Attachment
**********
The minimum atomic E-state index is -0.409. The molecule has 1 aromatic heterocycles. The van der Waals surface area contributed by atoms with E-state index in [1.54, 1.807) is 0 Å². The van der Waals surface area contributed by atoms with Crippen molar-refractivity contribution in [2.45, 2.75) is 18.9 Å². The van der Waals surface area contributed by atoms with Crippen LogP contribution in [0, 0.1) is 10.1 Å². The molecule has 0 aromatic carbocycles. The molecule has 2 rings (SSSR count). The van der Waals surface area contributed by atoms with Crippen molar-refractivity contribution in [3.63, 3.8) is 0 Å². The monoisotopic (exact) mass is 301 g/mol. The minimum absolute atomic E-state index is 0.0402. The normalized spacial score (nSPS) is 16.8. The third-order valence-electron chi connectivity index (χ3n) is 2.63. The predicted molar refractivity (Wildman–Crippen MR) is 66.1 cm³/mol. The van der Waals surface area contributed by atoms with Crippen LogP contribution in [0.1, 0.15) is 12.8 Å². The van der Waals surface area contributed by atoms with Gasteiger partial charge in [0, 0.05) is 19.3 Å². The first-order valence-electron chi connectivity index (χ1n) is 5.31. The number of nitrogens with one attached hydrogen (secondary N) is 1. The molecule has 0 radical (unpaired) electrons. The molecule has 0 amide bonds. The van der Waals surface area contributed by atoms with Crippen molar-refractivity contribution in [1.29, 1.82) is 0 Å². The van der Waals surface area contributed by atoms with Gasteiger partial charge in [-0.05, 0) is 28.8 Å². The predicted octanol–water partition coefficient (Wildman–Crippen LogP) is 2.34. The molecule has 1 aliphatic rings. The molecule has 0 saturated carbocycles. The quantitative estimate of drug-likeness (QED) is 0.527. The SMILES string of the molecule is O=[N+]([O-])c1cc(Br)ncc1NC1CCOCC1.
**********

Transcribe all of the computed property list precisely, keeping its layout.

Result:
The minimum atomic E-state index is -0.409. The molecule has 1 aromatic heterocycles. The van der Waals surface area contributed by atoms with E-state index in [1.54, 1.807) is 0 Å². The van der Waals surface area contributed by atoms with Crippen molar-refractivity contribution in [2.45, 2.75) is 18.9 Å². The van der Waals surface area contributed by atoms with Crippen LogP contribution in [0, 0.1) is 10.1 Å². The molecule has 0 aromatic carbocycles. The molecule has 2 rings (SSSR count). The van der Waals surface area contributed by atoms with Crippen molar-refractivity contribution in [3.63, 3.8) is 0 Å². The monoisotopic (exact) mass is 301 g/mol. The minimum absolute atomic E-state index is 0.0402. The normalized spacial score (nSPS) is 16.8. The third-order valence-electron chi connectivity index (χ3n) is 2.63. The predicted molar refractivity (Wildman–Crippen MR) is 66.1 cm³/mol. The van der Waals surface area contributed by atoms with Crippen LogP contribution in [0.1, 0.15) is 12.8 Å². The van der Waals surface area contributed by atoms with Gasteiger partial charge in [0, 0.05) is 19.3 Å². The first-order valence-electron chi connectivity index (χ1n) is 5.31. The number of nitrogens with one attached hydrogen (secondary N) is 1. The molecule has 0 radical (unpaired) electrons. The molecule has 0 amide bonds. The van der Waals surface area contributed by atoms with Crippen molar-refractivity contribution in [1.29, 1.82) is 0 Å². The van der Waals surface area contributed by atoms with Gasteiger partial charge in [-0.05, 0) is 28.8 Å². The predicted octanol–water partition coefficient (Wildman–Crippen LogP) is 2.34. The molecule has 1 aliphatic rings. The molecule has 0 saturated carbocycles. The quantitative estimate of drug-likeness (QED) is 0.527. The SMILES string of the molecule is O=[N+]([O-])c1cc(Br)ncc1NC1CCOCC1.